There’s no doubt about it: We have a global plastic pollution problem. We’ve produced 8.3 billion metric tons of plastic since the 1950s, with over half of that being produced in the last 15 years alone. While our plastic consumption is increasing, our recycling isn’t keeping up. In fact, we only recycle about 9% of all plastic worldwide. The other 91% ends up stuck in landfills or littered in the environment.

The problem with plastic is that it doesn’t biodegrade like other materials. Instead, it breaks apart into microplastics which end up in our water, air, and wildlife. Animals that consume microplastics can experience blockages, punctured organs, and fatality. Plus, humans are consuming these microplastics in our food and water. The chemicals found in plastic and microplastics are harmful to human health, causing reproductive issues, hormonal imbalances, and more.

The statistics and news stories surrounding our plastic problem are overwhelming, but they can also inspire action. If you aren’t sure where to start, Plastic Free July is an excellent jumping-off point. Here’s what you need to know about this movement, its impact, and how you can get started right now!

microplastic cleanup on the beach

What is Plastic Free July?

Plastic Free July is a global movement to help people around the world reduce their single-use plastic waste. Anyone can join and receive resources that help them accomplish this goal. Most importantly, it provides a sense of community as you work alongside like-minded people to address the plastic pollution problem.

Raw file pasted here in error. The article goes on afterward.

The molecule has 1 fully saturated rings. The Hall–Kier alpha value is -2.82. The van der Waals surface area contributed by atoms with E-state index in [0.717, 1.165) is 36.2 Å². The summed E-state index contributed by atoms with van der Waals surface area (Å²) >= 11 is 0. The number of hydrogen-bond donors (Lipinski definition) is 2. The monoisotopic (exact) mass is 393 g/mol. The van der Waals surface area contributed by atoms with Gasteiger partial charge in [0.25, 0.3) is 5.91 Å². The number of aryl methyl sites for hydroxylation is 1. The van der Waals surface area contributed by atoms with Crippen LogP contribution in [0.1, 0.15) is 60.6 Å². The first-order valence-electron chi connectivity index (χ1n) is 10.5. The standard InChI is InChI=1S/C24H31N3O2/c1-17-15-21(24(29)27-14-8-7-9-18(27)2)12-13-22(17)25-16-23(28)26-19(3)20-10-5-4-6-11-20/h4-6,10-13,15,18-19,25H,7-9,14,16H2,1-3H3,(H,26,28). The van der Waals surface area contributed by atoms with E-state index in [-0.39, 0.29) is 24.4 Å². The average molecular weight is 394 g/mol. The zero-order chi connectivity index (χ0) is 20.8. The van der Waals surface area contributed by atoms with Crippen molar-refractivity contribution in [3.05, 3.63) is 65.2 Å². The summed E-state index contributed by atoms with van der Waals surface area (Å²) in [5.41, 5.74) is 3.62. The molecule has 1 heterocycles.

While Plastic Free July started as a challenge, it’s had a massive impact around the world. It’s helped 100 million people in 190 countries limit their use of plastic.

In total, participants of Plastic Free July have reduced 2.1 billion tons of waste and recycling (including 300 million kg of plastic consumption) globally. Participants also reduce household waste and recycling by 15 kg per person each year. After taking the challenge, 86% of people say that they’ve made changes that become lifelong habits. Plus, over the course of its 11 years in existence, this challenge has reduced the global demand for:

  • Bottled water by 2.3%
  • Fruit and vegetable packaging by 3.1%
  • Plastic straws by 4%

plastic free july

How to Participate in Plastic Free July

If you want to take the official Plastic Free July challenge, you can sign up on their website. By signing up, you get weekly emails with tips, tricks, and inspiration to keep you motivated as you complete the challenge. You’ll also get stories from other participants and news about the movement.

Want to get started right now? We’ve put together a short list of simple steps that can kickstart your Plastic Free journey:

1. Bring Your Own Bag

bring your own grocery bags

Why: We use approximately 500 billion plastic bags annually, worldwide. Each bag has an average working life of just 15 minutes before being discarded, yet it will take 20 years to break down.